I’m sorry guys, but when it rains, it pours. (Unless you live in LA, and then when it rains, it’s just a few sprinkles.)

Actually, I have a very good excuse for last week’s oversight. I was on the road to South Dakota, for a last-minute, unplanned visit to see my grandmother, who has been sick and in the hospital. I even extended my trip home (I was supposed to be back in LA two days ago, but then life happened) because I wasn’t sure what the outcome of this week was going to be. But for now, it looks as though nothing is going to change, including the number of living grandparents I have.

That week sitting in the hospital got me thinking, though. How many of us actually think about death, or near-death illness at our age? It’s not an easy topic to think about. It’s heavy. Sure, we see it on TV and in the news all the time. We’re desensitized to fictional death and death on screen. I’ll admit, I’m still not sure I’ve fully aged out of the phase of feeling invincible.

But dwelling on our own, eventual, (hopefully) far-off deaths doesn’t really do us any good. Sure, there’s that well-used concept of living like you’re dying, but no one in their right mind would fully dive into that idea, when the hope is that you have several decades of future life to plan for.

**I would like to take a moment here to side-note that at this point in typing this post I had a sneezing fit, which has never happened to me before, convincing me that I am indeed allergic to death**

Instead, I spent most of the week thinking about my mother and how she dropped everything and ran to my grandmother’s bedside when my grandmother needed her most, without a second thought or care to her job, prior commitments, or responsibilities (she’s got a classroom full of animals and she instructed my dad on how to feed/take care of them after she was already on the road). This isn’t to condemn anyone who, for whatever reason, can’t do that. Even my mother acknowledged how lucky she is to have a job that will not only give her the paid time off, but also guarantee her job for up to two years, if something would keep her from going back for that long (not that they would pay her for those two years, but that’s besides the point).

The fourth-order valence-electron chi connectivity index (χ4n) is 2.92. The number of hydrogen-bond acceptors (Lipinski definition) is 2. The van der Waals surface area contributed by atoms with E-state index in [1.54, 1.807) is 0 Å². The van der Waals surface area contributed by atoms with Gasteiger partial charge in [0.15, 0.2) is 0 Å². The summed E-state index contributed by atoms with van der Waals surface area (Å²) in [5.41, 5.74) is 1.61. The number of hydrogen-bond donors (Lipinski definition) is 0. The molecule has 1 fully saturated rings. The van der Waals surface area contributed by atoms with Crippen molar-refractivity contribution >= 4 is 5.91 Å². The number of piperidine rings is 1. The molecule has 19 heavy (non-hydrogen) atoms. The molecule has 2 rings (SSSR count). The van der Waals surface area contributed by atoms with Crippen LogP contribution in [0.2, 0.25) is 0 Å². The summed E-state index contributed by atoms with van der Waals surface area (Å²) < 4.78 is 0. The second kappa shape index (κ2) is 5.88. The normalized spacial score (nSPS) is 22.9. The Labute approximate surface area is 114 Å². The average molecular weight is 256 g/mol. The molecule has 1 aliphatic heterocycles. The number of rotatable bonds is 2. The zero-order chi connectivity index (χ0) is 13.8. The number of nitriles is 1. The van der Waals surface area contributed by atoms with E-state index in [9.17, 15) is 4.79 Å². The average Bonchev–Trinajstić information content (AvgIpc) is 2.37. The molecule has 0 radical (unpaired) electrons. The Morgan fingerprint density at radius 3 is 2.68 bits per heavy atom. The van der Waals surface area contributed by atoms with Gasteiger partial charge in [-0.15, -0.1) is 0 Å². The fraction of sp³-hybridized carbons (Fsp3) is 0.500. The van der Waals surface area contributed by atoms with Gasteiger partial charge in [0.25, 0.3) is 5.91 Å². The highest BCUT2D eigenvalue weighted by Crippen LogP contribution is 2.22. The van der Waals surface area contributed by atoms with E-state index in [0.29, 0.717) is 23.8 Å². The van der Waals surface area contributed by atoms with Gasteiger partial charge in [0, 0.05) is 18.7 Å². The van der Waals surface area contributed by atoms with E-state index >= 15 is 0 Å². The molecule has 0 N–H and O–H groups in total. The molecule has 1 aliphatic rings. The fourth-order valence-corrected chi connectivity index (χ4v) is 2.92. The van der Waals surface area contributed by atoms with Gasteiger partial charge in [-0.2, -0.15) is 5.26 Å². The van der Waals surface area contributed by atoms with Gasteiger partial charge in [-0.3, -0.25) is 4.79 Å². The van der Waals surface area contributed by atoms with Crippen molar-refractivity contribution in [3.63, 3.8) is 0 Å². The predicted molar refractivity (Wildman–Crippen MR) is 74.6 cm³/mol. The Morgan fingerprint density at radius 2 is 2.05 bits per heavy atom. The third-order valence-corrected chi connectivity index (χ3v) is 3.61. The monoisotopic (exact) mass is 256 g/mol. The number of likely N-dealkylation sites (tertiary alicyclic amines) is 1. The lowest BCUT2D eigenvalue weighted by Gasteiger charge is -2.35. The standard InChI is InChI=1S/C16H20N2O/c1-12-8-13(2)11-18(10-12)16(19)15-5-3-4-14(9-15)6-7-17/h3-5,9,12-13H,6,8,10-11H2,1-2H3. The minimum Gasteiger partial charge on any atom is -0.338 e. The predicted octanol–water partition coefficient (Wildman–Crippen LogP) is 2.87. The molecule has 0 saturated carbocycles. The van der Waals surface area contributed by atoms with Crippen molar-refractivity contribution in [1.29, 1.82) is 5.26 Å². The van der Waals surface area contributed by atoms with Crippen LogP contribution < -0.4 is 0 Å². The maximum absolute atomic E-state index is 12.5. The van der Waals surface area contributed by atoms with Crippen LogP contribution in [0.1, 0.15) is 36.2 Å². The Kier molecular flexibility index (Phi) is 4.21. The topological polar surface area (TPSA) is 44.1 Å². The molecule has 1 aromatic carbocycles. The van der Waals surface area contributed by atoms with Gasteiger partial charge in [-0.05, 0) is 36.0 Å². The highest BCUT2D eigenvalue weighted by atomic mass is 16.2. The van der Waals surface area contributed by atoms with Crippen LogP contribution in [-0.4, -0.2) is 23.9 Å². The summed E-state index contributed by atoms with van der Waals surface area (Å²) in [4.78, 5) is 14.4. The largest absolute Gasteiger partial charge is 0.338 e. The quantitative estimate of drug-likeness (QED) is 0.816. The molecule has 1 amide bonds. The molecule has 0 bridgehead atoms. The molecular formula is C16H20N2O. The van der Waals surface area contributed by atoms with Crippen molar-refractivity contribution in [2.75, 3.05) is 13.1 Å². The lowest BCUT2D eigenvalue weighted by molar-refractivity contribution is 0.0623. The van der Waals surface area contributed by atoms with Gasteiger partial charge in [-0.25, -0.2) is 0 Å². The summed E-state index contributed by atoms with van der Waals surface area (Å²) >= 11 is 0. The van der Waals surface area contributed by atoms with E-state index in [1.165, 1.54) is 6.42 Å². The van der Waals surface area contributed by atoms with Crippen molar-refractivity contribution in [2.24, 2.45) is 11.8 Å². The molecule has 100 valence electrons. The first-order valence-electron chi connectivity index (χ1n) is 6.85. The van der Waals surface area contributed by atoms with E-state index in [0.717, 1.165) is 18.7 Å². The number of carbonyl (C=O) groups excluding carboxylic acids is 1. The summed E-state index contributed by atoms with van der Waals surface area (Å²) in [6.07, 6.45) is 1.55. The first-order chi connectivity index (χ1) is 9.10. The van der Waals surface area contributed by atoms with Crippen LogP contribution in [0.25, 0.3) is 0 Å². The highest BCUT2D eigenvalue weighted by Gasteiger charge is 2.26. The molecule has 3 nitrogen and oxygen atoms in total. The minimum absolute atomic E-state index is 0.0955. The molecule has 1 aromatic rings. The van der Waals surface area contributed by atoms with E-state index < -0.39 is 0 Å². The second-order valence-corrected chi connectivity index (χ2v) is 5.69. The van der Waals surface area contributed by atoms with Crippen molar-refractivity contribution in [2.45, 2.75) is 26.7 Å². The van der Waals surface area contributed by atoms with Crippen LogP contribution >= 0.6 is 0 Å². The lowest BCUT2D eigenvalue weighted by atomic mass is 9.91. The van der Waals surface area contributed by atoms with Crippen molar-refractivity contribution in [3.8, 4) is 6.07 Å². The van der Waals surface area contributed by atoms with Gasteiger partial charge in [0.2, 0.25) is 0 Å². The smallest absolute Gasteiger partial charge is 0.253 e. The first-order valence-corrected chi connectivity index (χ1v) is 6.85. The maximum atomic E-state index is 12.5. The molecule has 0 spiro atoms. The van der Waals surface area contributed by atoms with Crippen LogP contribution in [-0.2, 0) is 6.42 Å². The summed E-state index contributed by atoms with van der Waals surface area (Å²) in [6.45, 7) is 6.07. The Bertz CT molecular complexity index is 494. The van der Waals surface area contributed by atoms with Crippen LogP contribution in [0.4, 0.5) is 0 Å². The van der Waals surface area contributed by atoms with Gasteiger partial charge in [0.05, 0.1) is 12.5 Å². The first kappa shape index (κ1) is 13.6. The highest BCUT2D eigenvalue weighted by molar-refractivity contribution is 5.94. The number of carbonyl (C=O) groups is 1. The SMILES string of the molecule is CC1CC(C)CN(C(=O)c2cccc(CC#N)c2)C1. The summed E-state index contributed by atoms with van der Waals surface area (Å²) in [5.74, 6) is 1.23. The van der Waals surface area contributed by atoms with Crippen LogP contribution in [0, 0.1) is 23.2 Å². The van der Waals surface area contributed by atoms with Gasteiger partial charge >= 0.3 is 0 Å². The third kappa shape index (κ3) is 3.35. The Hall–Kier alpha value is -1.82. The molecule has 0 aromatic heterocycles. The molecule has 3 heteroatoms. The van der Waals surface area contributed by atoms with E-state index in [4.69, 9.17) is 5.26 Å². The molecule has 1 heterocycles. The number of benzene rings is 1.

But while my mom sat in there, with a real job and responsibilities on the side burner, I was the one feeling strangely anxious. I say strangely because while I’ve been between production jobs, I’ve been freelancing remotely to pay the bills. This means that as long as I have wifi, it really doesn’t matter where I am–I could do my job in Siberia if I needed/wanted to. Yet, instead of giving my full, undivided concern and attention to my loved ones sitting with me, I was anxious about the strange pull I felt towards LA, as though I needed to hurry back. Which is ridiculous. Why was I worrying about rushing back to nothing, when my grandmother was sick and needed my love right in front of me?

I think the real question we should be asking ourselves about death lies in that scenario right there. Where are our priorities, and why? If your loved one was on their deathbed tomorrow, would you drop everything–your job, your apartment, your pets–to go be with them? If it was going to take days, weeks, months, maybe years, would you stand by their side and help them through illness and/or death? Or is there something holding you back? Do you care more about your job and career than you do your loved ones? Concerned more for the health of your dog than your mom, dad, sibling, etc?